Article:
It was obvious almost from the first game of the 2018 season: The Royals were employing the shift more than they ever had in the past.
Indeed, they were shifting a lot, ranking second among teams using this particular alignment through the first month of the season. Then, they decided to pull back as they felt the shift was costing too many hits against their pitchers. Still, the Royals didn’t completely turn their back on this new school defensive alignment.
The final numbers are in. No team increased their use of the shift more in 2018 than the Royals.
|Year||Royals Shift %||MLB Rank|
The only other team to see such an increase in percentage of plays shifted would probably be the Marlins, who ranked dead last out of all teams two seasons ago, only to break into the top 10 (at number nine) this season.
You could say the Royals increase in utilizing the shift on the field represented a shift in organizational defensive philosophy. The Royals have long employed an analytics department and have over time incorporated their input into game preparation. This was perhaps the most outwardly obvious sign the team was serious about crafting the data available to them to gain a competitive advantage.
Not only did the Royals utilize the shift much more than they had in the past, but they deployed their infielders, particularly the shifted position directly between first and second base, differently. In the first two seasons were positioning data is available, against left-handed batters the Royals had the fielder between first and second drop deeper into the outfield. This year, against those lefties, that position generally remained on the infield.
The Royals insisted they didn’t shift as much in previous seasons because, with their superior defense, they didn’t need to. Perhaps there was some merit in this thinking. But second base has always been a position of need until Whit Merrifield established himself. Mike Moustakas and Alcides Escobar have been together on the left side of the infield since 2011. Shifting because Eric Hosmer was no longer on the team seems like a stretch. The likelier explanation was probably since the Royals opened the year knowing they had no realistic shot at a winning record, it felt like the right time to try something new.
Whatever the reason, this was an instance where the Royals were using the data available to them to leverage their matchups. Still, it can be a hard sell. Particularly among pitchers who see balls fall for hits that would have been caught with a traditional defensive alignment. The same could be said for a veteran manager. By the time the Royals had played a couple months, it seemed the old school wasn’t too pleased. From Jeffery Flanagan at MLB.com:
Yost, however, was skeptical.
“It’s hard to tell,” Yost said. “The numbers are there. But the numbers can be deceiving, too.
“If you shift and a guy hits a ground ball right to third — where you had the guy anyway — they consider that successful. It’s a little skewed in their favor.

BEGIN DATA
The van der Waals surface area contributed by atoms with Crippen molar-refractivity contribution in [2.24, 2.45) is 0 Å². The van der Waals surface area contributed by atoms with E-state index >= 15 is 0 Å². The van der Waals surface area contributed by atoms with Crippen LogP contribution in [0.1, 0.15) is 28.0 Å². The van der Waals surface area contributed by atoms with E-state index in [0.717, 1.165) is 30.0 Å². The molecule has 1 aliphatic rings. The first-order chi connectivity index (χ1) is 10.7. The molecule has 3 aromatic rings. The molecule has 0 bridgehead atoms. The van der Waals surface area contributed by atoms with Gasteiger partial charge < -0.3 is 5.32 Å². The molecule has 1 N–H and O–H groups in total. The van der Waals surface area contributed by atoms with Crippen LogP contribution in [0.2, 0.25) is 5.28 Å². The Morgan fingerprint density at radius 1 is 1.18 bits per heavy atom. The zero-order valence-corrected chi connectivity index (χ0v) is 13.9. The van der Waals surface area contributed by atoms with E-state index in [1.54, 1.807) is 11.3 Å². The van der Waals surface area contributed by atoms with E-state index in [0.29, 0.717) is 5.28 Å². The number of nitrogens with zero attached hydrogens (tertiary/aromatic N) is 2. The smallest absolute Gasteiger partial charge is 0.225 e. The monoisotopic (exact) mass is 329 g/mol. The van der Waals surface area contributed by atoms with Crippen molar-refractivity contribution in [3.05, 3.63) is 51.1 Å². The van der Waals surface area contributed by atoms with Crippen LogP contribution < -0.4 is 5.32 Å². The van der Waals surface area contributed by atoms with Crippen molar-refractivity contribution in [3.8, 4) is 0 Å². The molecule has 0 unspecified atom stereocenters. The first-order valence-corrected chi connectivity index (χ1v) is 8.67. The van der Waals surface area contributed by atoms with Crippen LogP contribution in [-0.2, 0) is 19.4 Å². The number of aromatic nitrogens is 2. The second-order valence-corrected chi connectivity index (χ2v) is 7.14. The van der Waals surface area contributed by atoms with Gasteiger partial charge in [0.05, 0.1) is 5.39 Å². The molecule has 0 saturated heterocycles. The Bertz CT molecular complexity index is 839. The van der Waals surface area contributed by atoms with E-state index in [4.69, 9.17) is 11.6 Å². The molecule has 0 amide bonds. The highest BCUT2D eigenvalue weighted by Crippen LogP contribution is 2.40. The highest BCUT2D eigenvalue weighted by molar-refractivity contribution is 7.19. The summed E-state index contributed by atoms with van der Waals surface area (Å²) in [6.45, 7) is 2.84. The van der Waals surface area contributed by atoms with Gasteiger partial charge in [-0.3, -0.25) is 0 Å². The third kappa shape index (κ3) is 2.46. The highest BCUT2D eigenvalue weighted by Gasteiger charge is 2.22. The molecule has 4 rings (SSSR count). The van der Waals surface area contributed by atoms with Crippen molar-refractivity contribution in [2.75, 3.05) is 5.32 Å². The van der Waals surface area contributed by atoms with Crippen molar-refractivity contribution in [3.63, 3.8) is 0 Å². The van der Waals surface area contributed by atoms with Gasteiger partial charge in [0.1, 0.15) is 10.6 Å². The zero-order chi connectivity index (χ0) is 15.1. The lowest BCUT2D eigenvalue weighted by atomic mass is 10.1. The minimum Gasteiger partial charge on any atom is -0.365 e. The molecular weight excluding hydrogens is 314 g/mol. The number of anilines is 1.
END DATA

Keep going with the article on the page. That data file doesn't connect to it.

“We’re looking at it … but for the guys that can fist it the other way, we’re coming back around on it [and not shifting]. It’s not a hard-and-fast [rule] for us now. We’re constantly looking at it.
” … Does it keep someone from hitting homers? Maybe. I’m just not sold on it yet.”
If the shift didn’t work for the Royals, as noted above, it wasn’t for lack of trying on their part. It was the results they couldn’t control that made it seem less than successful. When the Royals defense deployed with three fielders to one side of second base, their pitchers induced a ground ball just 41.9 percent of the time. That was tied with the Red Sox for lowest ground ball rate in baseball when playing with the shift. That, of course, runs counter to the whole purpose of playing three infielders to one side of second. You do that with the goal of having the opposing hitter put the ball on the ground. A line drive or fly ball usually renders the shift moot.
Overall, Royals pitchers got a ground ball on 43.1 percent of all balls in play. That was right at league average and just slightly higher than when they shifted. Perhaps they chose the wrong time, with the wrong makeup of their pitching staff to decide to alter their approach to defensive lineups on the field. Perhaps it would have gone better with a staff that had a proclivity to induce grounders at a greater frequency. More shifts with more grounders almost certainly would equal greater success.
Furthermore, Royals pitchers surrendered hard contact 32.2 percent of the time when their fielders were shifting. That was the fourth highest rate in baseball and the highest in the AL. Hard contact for the batter doesn’t always guarantee success, but it certainly helps the cause. Again, compare that to the Royals pitchers 29.4 percent hard contact rate on all defensive alignments. The Royals surrendered a lot more hard contact when three infielders were positioned to one side of second. Why would that be? The evidence doesn’t exist to point to one reason in particular. Sometimes the baseball gods work in mysterious ways. In this case, the penalty was on the Royals when they shifted.
Still, the shift may work, but when your pitchers are generally below league average, you’re going to get below league average results, no matter where the infielders play. Hopefully, the results from the 2018 edition of the shift won’t deter the Royals from continuing to embrace the evolution of the game going forward. And at some point with an improved pitching staff, they should see improved results.